Robert has described Baal as an ‘Angry Young Man’ novel. His first full publication, Robert R. McCammon produced Baal at a time when he felt completely powerless and trapped by circumstance as a young man in his twenties with very little money, a dead-end job and almost no respect from his peers.
The fact that the story of Baal is not new isn’t likely to scare dedicated readers away. While Robert endeavors to provide the unique perspectives of a number of characters, he avoids erratic head-hopping, instead allowing his readers to appreciate each point of view for as long as possible.
While Robert’s failure to focus on a theme disadvantages his novel, he manages to skillfully lace his story with apocalyptic tones from start to finish, so much so that the action-heavy finale doesn’t seem as out of place.
The different points of view introduced throughout the story allow readers to effectively track Baal’s rise to power, the approach to his journey varying depending on the personality of the character through whose eyes the readers are watching Baal.
Of Robert’s many intriguing characters in this book, Virga is probably the most interesting, a hero that is as ordinary as they come. Aged and not that strong in stature, lacking in courage most of the time and depending on luck to survive the many tumultuous events he encounters.
Baal, while very one-dimensional as a foe, manages to stand out, easy to appreciate because of how abhorrently evil he can be.
Robert is a great writer and it shows in Baal, his pacing steady and his scenes engrossing. The dialogue is convincing and the select few twists interesting enough to cause a gasp or two.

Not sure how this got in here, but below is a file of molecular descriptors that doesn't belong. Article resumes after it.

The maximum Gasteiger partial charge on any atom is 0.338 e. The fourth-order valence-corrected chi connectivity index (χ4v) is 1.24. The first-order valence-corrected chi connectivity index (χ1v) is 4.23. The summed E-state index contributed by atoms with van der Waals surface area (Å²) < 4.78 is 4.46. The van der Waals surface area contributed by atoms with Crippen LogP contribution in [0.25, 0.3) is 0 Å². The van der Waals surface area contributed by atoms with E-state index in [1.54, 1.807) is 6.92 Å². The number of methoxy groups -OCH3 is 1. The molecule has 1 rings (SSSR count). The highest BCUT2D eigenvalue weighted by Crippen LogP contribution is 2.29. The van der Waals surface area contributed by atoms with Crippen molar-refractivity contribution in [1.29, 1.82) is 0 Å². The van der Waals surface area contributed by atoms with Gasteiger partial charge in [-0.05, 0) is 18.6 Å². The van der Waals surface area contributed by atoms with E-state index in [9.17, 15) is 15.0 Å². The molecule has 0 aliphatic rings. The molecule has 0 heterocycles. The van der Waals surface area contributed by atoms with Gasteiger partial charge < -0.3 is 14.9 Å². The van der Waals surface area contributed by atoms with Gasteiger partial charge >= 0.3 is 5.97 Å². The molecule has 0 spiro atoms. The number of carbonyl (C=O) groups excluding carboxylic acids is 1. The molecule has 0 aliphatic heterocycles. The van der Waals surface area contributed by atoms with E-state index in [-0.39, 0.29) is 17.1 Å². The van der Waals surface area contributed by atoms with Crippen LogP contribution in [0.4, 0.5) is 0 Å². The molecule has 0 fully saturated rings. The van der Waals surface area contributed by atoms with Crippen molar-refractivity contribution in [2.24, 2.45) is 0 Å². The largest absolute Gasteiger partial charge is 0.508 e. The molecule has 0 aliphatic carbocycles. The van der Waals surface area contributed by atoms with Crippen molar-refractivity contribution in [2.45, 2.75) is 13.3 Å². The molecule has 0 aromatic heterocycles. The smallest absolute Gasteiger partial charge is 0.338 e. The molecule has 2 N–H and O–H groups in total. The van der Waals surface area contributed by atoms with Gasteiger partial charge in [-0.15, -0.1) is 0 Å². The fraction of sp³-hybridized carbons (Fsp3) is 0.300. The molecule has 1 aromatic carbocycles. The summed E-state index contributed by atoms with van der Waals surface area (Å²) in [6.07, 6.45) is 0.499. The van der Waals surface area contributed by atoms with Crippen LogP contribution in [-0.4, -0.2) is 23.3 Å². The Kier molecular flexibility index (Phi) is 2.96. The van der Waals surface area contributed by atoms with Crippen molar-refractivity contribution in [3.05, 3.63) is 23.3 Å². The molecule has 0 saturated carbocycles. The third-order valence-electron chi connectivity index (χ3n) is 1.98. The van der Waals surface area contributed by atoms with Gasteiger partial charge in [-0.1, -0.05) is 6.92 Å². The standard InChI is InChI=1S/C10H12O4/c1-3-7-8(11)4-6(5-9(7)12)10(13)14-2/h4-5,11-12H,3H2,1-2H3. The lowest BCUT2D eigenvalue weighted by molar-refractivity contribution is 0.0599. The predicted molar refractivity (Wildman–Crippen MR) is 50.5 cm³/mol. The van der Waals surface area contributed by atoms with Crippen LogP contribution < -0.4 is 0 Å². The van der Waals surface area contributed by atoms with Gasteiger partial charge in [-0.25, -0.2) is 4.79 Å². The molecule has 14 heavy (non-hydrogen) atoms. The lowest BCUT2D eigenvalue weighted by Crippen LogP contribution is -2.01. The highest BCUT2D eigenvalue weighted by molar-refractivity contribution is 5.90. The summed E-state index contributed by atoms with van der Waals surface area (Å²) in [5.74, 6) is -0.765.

On a whole, minus Robert’s failure to focus the theme of his novel, Baal is a worthwhile read, especially for fans of Robert R. McCammon.
Evan Reid, along with his wife Kay and daughter Laurie, couldn’t pass up the opportunity to live in a beautiful house in a small village, not at its bargain price tag.
The name of the village, Bethany’s Sin, weird as it was, quaint and far from the noise and pollution of modern life did little to dissuade him.
However, Evan Reid quickly starts to wonder if Bethany’s Sin isn’t a little too quiet, the night as silent as a grave. It doesn’t take Evan long to notice just how few the men in the small village are, that and the fact that most of them are crippled.
The sound of galloping horses riding at night only makes matters worse. Evan would soon learn of the village’s superhuman secret, though not soon enough to prevent his wife and daughter from entering their sinister cabal.
Bethany’s Sin is only the second novel from Robert R. McCammon and it is hardly one of his favorites. In fact, Robert has gone so far as to reject any efforts to have Bethany’s Sin reprinted.
And while the novel is indeed not one of his best, Bethany’s Sin is none the less quite the entertaining read.
Evan, a writer and Vietnam War veteran moves his wife, a Math professor, and young daughter to a charming little village, unaware of the horror that awaits them.
Evan has a penchant for predicting danger though his wife doesn’t believe in his premonitions. In an attempt to keep his family happy and whole, he stifles his visions even as the strange happenings of the village continue to unnerve him.
Bethany’s Sin unfolds slowly and steadily, Robert taking the time to develop his characters and build a vivid image of Bethany’s Sin and its curious inhabitants before unleashing the horror and thrusting his readers into a wild ride filled with violence, brutality, and horror.Book Series In Order » Authors » Robert R McCammon